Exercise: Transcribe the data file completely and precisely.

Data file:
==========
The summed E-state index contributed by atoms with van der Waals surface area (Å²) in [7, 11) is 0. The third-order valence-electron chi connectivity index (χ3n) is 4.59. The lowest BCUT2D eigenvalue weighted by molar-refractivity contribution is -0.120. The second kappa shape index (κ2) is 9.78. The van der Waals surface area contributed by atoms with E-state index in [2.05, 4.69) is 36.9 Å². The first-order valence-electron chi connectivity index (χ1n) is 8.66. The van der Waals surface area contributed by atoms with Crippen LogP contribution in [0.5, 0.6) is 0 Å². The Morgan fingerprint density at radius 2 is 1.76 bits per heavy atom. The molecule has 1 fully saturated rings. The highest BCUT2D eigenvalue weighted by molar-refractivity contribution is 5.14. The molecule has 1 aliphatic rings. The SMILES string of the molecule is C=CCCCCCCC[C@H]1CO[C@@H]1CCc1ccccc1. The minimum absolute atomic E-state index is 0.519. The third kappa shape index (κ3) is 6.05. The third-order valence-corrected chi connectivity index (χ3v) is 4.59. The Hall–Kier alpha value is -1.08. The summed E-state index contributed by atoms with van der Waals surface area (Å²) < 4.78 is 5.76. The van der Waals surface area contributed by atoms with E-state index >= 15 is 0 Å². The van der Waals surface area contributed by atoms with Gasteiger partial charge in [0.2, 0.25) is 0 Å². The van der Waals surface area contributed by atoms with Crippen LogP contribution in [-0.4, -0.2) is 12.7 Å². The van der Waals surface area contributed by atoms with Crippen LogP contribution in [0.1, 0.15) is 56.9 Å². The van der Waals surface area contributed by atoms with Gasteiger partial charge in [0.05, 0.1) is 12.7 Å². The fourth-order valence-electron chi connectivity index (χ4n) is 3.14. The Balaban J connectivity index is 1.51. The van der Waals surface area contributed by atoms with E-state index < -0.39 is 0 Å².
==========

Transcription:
The summed E-state index contributed by atoms with van der Waals surface area (Å²) in [7, 11) is 0. The third-order valence-electron chi connectivity index (χ3n) is 4.59. The lowest BCUT2D eigenvalue weighted by molar-refractivity contribution is -0.120. The second kappa shape index (κ2) is 9.78. The van der Waals surface area contributed by atoms with E-state index in [2.05, 4.69) is 36.9 Å². The first-order valence-electron chi connectivity index (χ1n) is 8.66. The van der Waals surface area contributed by atoms with Crippen LogP contribution in [0.5, 0.6) is 0 Å². The Morgan fingerprint density at radius 2 is 1.76 bits per heavy atom. The molecule has 1 fully saturated rings. The highest BCUT2D eigenvalue weighted by molar-refractivity contribution is 5.14. The molecule has 1 aliphatic rings. The SMILES string of the molecule is C=CCCCCCCC[C@H]1CO[C@@H]1CCc1ccccc1. The minimum absolute atomic E-state index is 0.519. The third kappa shape index (κ3) is 6.05. The third-order valence-corrected chi connectivity index (χ3v) is 4.59. The Hall–Kier alpha value is -1.08. The summed E-state index contributed by atoms with van der Waals surface area (Å²) < 4.78 is 5.76. The van der Waals surface area contributed by atoms with E-state index >= 15 is 0 Å². The van der Waals surface area contributed by atoms with Gasteiger partial charge in [0.2, 0.25) is 0 Å². The van der Waals surface area contributed by atoms with Crippen LogP contribution in [-0.4, -0.2) is 12.7 Å². The van der Waals surface area contributed by atoms with Crippen LogP contribution in [0.1, 0.15) is 56.9 Å². The van der Waals surface area contributed by atoms with Gasteiger partial charge in [0.05, 0.1) is 12.7 Å². The fourth-order valence-electron chi connectivity index (χ4n) is 3.14. The Balaban J connectivity index is 1.51. The van der Waals surface area contributed by atoms with E-state index < -0.39 is 0 Å².